What makes Super Gloss different is that it shines and protects paint from sun fade, rust, salt, acid rain and other chemicals or stain-causing substances, but also can be applied to chrome and other vehicle surfaces.
It was developed by a former chemistry teacher to provide long-term protection by bonding a high-quality chemical to a special sun-shield ingredient which becomes bonded into and onto the surface, providing protection and hard but silky-smooth touch with high-gloss finish.
That unique finish made Super Gloss a military favorite from the 1970s to the ‘90s, in part because it reportedly made boats and aircraft travel faster and use less fuel.
ClassicCars.com applied Super Gloss to paint, carbon fiber parts, chrome exhaust pipes, headlights, and to a set of wheels and found Super Gloss to be extremely effective and easy to use. Significant was the way a surface felt after application.
When applied to wheels, the Super Gloss easily took off grease, brake dust, tar and water spots, and left the wheels feeling smooth while the produced also covered small scratches.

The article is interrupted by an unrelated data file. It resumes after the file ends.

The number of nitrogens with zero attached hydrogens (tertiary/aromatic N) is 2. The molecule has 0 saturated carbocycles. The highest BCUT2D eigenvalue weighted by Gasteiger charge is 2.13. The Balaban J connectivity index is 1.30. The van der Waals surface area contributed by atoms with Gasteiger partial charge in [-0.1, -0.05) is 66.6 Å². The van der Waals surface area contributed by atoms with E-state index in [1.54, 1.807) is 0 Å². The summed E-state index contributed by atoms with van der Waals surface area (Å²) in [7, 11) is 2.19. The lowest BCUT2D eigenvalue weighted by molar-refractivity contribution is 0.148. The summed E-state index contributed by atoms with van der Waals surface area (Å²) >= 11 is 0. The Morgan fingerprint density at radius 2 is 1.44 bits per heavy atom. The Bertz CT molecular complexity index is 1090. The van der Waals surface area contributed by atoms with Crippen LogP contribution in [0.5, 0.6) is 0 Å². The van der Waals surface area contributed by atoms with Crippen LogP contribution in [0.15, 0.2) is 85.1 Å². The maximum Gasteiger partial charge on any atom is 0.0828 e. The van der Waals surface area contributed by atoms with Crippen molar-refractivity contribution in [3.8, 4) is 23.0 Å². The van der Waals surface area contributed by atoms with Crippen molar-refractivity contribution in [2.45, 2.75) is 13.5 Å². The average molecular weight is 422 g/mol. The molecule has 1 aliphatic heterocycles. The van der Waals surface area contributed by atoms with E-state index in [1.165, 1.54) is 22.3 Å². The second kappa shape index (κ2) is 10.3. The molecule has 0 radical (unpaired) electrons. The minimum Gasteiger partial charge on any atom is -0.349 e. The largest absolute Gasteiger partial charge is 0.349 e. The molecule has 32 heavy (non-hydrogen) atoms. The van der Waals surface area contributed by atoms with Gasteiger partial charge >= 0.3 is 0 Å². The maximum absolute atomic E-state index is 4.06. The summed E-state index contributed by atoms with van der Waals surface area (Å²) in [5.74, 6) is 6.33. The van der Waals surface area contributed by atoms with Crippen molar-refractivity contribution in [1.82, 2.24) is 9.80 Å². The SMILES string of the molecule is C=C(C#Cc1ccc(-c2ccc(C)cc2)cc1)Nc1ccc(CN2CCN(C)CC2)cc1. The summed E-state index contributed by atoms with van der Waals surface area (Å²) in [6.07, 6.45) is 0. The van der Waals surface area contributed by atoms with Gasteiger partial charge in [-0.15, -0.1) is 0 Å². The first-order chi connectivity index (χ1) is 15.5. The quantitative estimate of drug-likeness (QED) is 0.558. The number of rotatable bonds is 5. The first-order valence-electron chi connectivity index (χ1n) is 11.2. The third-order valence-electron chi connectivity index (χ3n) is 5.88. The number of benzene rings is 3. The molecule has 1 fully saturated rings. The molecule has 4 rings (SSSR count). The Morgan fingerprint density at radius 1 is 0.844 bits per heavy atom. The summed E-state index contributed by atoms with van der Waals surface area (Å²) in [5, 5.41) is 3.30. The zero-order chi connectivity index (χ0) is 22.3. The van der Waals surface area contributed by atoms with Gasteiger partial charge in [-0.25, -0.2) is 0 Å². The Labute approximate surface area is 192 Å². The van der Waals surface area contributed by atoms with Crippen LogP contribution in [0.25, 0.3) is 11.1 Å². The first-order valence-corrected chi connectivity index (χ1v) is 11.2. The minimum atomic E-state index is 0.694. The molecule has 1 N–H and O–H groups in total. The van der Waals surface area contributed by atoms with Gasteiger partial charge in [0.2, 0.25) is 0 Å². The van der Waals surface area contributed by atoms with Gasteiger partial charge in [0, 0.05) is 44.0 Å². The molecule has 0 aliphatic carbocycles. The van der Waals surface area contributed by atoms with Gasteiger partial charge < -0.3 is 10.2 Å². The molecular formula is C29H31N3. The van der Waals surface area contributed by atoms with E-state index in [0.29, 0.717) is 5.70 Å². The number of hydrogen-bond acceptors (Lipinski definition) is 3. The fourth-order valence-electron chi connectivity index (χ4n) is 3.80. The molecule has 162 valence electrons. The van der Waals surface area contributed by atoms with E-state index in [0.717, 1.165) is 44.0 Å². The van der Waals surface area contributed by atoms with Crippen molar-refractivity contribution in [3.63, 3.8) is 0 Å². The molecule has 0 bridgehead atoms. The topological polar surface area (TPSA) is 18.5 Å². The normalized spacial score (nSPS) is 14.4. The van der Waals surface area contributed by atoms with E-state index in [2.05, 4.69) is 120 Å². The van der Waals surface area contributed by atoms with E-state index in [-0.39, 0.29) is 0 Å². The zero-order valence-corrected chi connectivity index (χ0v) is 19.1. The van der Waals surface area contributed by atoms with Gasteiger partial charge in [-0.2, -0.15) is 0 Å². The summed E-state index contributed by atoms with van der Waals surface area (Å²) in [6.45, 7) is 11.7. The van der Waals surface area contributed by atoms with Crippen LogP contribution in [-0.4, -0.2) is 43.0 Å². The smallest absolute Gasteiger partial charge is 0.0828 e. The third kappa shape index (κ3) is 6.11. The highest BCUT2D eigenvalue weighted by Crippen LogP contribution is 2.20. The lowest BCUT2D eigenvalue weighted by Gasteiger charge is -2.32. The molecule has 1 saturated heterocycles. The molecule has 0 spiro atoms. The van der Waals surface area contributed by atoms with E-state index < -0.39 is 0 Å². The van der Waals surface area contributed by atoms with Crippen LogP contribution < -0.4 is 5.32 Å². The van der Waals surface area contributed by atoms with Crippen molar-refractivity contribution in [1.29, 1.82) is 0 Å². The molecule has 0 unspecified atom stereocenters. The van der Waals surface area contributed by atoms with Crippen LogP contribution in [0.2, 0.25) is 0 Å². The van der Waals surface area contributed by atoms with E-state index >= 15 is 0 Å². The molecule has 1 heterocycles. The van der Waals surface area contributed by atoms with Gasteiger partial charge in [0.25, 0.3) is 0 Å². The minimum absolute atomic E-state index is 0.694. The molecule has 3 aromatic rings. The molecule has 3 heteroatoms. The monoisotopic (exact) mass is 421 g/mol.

Super Gloss also removed rubber that had been partially melted onto exhaust pipes and left the chrome in stunning condition.
Super Gloss was effective at removing bugs and cleaning headlights, and with covering scratches on painted surfaces.
The carbon fiber parts tested had extensive oxidation and some yellowing on the clear coat. While Super Gloss did not completely remove the oxidation, it made a huge improvement in the look and feel. Given our test bottle size, we were unable to apply multiple coats as the Super Gloss paper work suggests, but speculate that another few applications would have removed more oxidation.
To apply Super Gloss, use a terrycloth towel in a circular motion on the surface and let it dry for 15 to 30 minutes into a milky film, then wipe or buff with a soft cotton cloth or buffer. It is not recommended to use red grease rags or apply on a hot or dirty surface.
Find out more on the Supergloss website.